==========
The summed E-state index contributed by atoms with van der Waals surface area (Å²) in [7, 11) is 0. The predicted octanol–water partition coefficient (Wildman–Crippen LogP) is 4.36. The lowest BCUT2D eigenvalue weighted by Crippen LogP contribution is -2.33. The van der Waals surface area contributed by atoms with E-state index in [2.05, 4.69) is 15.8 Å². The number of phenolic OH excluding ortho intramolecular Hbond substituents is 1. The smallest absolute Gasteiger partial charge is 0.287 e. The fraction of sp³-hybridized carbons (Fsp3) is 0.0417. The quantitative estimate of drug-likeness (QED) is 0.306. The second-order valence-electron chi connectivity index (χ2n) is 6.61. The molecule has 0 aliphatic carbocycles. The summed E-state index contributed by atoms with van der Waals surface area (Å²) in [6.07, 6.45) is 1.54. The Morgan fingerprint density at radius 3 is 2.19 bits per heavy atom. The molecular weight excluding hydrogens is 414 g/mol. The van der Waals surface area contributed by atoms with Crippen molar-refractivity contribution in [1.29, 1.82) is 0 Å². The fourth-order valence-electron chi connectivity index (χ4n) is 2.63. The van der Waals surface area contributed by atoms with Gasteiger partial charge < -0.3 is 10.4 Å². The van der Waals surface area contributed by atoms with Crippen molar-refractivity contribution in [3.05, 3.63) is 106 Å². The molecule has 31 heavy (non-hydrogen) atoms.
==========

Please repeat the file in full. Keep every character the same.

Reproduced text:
The summed E-state index contributed by atoms with van der Waals surface area (Å²) in [7, 11) is 0. The predicted octanol–water partition coefficient (Wildman–Crippen LogP) is 4.36. The lowest BCUT2D eigenvalue weighted by Crippen LogP contribution is -2.33. The van der Waals surface area contributed by atoms with E-state index in [2.05, 4.69) is 15.8 Å². The number of phenolic OH excluding ortho intramolecular Hbond substituents is 1. The smallest absolute Gasteiger partial charge is 0.287 e. The fraction of sp³-hybridized carbons (Fsp3) is 0.0417. The quantitative estimate of drug-likeness (QED) is 0.306. The second-order valence-electron chi connectivity index (χ2n) is 6.61. The molecule has 0 aliphatic carbocycles. The summed E-state index contributed by atoms with van der Waals surface area (Å²) in [6.07, 6.45) is 1.54. The Morgan fingerprint density at radius 3 is 2.19 bits per heavy atom. The molecular weight excluding hydrogens is 414 g/mol. The van der Waals surface area contributed by atoms with Crippen molar-refractivity contribution in [1.29, 1.82) is 0 Å². The fourth-order valence-electron chi connectivity index (χ4n) is 2.63. The van der Waals surface area contributed by atoms with Gasteiger partial charge < -0.3 is 10.4 Å². The van der Waals surface area contributed by atoms with Crippen molar-refractivity contribution in [3.05, 3.63) is 106 Å². The molecule has 31 heavy (non-hydrogen) atoms.